US-led coalition says targeted Al-Qaeda in northwest Syria

Syrian government forces have increased attacks in the northwest of Syria since April. (File/AFP)
Updated 01 July 2019

US-led coalition says targeted Al-Qaeda in northwest Syria

  • US officials said the targets were planning attacks that threaten the safety of US citizens and partners as well as civilians
  • The killed commanders were from different nationalities

BEIRUT: The US-led coalition said Monday its aircraft carried out a strike in northwestern Syria a day earlier that a monitor reported had killed eight extremists, including commanders, from an Al-Qaeda-linked group.
“This operation targeted AQ-S operatives responsible for plotting external attacks threatening US citizens, our partners, and innocent civilians,” US Central Command said in a statement, using an acronym for Al-Qaeda in Syria.
The Syrian Observatory for Human Rights, a Britain-based war monitor, said six commanders were among the slain extremists from the Hurras Al-Deen group in Aleppo province.
The killed commanders included two Tunisians, two Algerians, an Egyptian and a Syrian, the Observatory added.
“With our allies and partners, we will continue to target Daesh and Al-Qaeda to prevent both groups from using Syria as a safe haven,” US Central Command said.
Hurras Al-Deen maintains ties to Al-Qaeda and fights alongside the global extremist network’s former Syria branch, Hayat Tahrir Al-Sham — which dominates most of Idlib province as well as parts of neighboring Hama, Aleppo and Latakia.
Since its formation in 2014, the US-led coalition against Deash has targeted extremist leaders in Syria’s northwest, but the strikes have dropped off significantly since 2017.
In March 2017, the Observatory said a US-led strike on a mosque in the north of Aleppo province killed 49 people, most of them civilians.
The Pentagon denied that large numbers of civilians were killed or that it had targeted the religious building, acknowledging only one possible civilian death.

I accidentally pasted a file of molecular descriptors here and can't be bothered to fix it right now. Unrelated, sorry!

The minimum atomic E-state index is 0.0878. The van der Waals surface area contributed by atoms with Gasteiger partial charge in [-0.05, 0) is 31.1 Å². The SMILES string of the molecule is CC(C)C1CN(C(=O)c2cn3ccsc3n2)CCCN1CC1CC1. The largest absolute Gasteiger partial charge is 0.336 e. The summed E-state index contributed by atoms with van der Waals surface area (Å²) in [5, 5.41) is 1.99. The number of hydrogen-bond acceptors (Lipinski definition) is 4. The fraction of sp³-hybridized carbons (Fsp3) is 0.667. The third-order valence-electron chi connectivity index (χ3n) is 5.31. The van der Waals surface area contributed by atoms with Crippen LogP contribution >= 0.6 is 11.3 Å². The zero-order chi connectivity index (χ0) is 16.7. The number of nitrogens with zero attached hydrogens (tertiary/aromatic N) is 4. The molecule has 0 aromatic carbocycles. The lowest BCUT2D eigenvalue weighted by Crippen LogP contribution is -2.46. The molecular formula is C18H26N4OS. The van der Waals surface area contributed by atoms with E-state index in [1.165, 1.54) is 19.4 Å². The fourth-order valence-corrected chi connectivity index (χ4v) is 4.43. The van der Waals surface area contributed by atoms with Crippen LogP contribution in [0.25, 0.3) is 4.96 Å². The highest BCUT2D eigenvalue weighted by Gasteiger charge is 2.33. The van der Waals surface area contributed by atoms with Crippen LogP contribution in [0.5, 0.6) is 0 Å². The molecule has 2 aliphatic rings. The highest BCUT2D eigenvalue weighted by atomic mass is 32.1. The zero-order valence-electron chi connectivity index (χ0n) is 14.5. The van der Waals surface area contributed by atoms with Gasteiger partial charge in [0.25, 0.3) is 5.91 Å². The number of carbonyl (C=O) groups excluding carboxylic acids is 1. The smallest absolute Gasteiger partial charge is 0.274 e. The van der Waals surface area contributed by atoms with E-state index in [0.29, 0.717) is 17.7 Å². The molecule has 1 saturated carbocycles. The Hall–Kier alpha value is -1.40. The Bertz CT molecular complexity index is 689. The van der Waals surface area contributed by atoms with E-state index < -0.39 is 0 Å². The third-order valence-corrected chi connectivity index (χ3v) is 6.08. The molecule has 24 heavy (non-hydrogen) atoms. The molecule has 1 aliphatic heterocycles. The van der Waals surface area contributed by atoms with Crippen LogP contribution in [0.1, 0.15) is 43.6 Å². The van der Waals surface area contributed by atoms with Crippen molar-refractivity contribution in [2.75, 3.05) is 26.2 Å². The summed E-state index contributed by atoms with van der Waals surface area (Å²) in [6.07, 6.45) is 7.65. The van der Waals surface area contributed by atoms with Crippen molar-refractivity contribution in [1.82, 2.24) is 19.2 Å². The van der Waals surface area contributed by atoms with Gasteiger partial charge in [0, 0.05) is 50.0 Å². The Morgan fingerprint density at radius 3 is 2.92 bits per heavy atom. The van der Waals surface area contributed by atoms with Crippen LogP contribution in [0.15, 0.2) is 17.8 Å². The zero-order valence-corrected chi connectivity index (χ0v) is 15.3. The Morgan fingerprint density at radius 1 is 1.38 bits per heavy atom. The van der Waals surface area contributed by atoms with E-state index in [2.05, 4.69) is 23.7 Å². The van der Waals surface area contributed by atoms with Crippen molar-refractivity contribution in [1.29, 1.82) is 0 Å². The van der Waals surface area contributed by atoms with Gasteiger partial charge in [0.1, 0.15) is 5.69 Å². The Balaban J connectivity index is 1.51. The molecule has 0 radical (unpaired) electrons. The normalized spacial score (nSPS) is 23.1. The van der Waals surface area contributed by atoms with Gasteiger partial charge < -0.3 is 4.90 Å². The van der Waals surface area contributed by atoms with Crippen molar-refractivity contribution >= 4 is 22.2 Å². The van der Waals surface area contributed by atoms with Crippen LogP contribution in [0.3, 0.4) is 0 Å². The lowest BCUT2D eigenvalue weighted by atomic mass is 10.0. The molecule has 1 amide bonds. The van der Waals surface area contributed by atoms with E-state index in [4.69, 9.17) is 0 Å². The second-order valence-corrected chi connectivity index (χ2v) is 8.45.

The greater Idlib area was supposed to be protected by a buffer zone under a September agreement between Russia and Turkey.
But backed by its ally Moscow, Damascus has since late April ramped up its bombardment of the region, home to some three million people — nearly half of whom have been displaced from other parts of Syria.
That came after HTS took over administrative control of the Idlib region at the start of the year.
Hurras Al-Deen was established in February 2018 and has some 1,800 fighters, including non-Syrians, according to the Observatory.


Turkish police arrest journalist Altan a week after his release

Updated 13 November 2019

Turkish police arrest journalist Altan a week after his release

  • Altan and the others deny the charges against them
  • On Tuesday a higher court overruled the decision to release Altan, ordering his arrest on grounds that there was a risk of him fleeing

ISTANBUL: Turkish police detained prominent journalist and author Ahmet Altan late on Tuesday, a week after he was released from prison in his retrial on coup-related charges, Istanbul police said.

Before his release last Monday, the 69-year-old had been in jail since his arrest in 2016, two months after an attempted coup which Ankara says was orchestrated by the network of US-based Muslim cleric Fethullah Gulen.

The journalist’s case has drawn criticism from human rights groups and Turkey’s Western allies. They are concerned by the scale of a post-coup crackdown against suspected Gulen supporters under President Tayyip Erdogan.

Altan smiled and waved as he was driven away by counter-terror squad police officers after being taken from his home in Istanbul, video and photos published by Turkish media showed.

He was taken to Istanbul police headquarters after a hospital check-up, state-owned Anadolu news agency reported.

Altan, his brother and other journalists were previously sentenced to life in jail for aiding Gulen’s network. Last week he was convicted again in a retrial, but released from jail given the time served.

Altan and the others deny the charges against them.

On Tuesday a higher court overruled the decision to release Altan, ordering his arrest on grounds that there was a risk of him fleeing, Anadolu reported.

Under last week’s verdict, Altan was sentenced to 10 years and six months in jail. Turkey’s high court had overruled the previous life sentences against him in July, sending the file back for re-trial.

Erdogan’s government has jailed more than 77,000 people pending trial since the failed putsch. Widespread arrests are still routine in a crackdown critics say demonstrates growing autocracy in Turkey.

Gulen, who has lived in self-imposed exile in Pennsylvania since 1999, and his followers deny any involvement in the coup. Turkey has repeatedly called on the United States to extradite the cleric.